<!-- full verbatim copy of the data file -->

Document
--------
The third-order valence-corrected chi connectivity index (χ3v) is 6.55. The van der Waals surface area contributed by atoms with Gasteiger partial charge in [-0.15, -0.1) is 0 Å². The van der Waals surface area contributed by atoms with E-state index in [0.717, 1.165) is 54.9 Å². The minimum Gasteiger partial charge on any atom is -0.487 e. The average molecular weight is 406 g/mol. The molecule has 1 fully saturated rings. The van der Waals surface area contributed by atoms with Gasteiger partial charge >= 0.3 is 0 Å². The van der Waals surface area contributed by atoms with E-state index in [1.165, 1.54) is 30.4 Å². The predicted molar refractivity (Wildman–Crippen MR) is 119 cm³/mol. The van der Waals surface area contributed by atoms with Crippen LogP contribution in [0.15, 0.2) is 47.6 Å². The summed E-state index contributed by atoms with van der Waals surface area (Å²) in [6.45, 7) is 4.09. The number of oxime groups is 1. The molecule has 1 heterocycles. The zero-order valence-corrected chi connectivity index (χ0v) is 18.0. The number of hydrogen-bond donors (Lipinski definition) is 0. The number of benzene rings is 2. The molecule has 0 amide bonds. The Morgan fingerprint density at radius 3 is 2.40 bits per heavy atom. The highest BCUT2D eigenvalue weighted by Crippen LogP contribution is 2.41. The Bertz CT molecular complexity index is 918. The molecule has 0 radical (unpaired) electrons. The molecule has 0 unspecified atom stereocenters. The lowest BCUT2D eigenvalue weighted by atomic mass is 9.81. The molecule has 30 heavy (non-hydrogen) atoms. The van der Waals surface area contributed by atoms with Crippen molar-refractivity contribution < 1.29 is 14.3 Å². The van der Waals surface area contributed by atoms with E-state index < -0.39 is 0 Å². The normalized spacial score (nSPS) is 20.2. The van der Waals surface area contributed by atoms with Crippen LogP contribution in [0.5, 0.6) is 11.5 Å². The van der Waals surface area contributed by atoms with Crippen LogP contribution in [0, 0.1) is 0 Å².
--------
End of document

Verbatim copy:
The third-order valence-corrected chi connectivity index (χ3v) is 6.55. The van der Waals surface area contributed by atoms with Gasteiger partial charge in [-0.15, -0.1) is 0 Å². The van der Waals surface area contributed by atoms with E-state index in [0.717, 1.165) is 54.9 Å². The minimum Gasteiger partial charge on any atom is -0.487 e. The average molecular weight is 406 g/mol. The molecule has 1 fully saturated rings. The van der Waals surface area contributed by atoms with Gasteiger partial charge >= 0.3 is 0 Å². The van der Waals surface area contributed by atoms with E-state index in [1.165, 1.54) is 30.4 Å². The predicted molar refractivity (Wildman–Crippen MR) is 119 cm³/mol. The van der Waals surface area contributed by atoms with Crippen LogP contribution in [0.15, 0.2) is 47.6 Å². The summed E-state index contributed by atoms with van der Waals surface area (Å²) in [6.45, 7) is 4.09. The number of oxime groups is 1. The molecule has 1 heterocycles. The zero-order valence-corrected chi connectivity index (χ0v) is 18.0. The number of hydrogen-bond donors (Lipinski definition) is 0. The number of benzene rings is 2. The molecule has 0 amide bonds. The Morgan fingerprint density at radius 3 is 2.40 bits per heavy atom. The highest BCUT2D eigenvalue weighted by Crippen LogP contribution is 2.41. The Bertz CT molecular complexity index is 918. The molecule has 0 radical (unpaired) electrons. The molecule has 0 unspecified atom stereocenters. The lowest BCUT2D eigenvalue weighted by atomic mass is 9.81. The molecule has 30 heavy (non-hydrogen) atoms. The van der Waals surface area contributed by atoms with Crippen molar-refractivity contribution < 1.29 is 14.3 Å². The van der Waals surface area contributed by atoms with E-state index < -0.39 is 0 Å². The normalized spacial score (nSPS) is 20.2. The van der Waals surface area contributed by atoms with Crippen LogP contribution in [0.5, 0.6) is 11.5 Å². The van der Waals surface area contributed by atoms with Crippen LogP contribution in [0, 0.1) is 0 Å².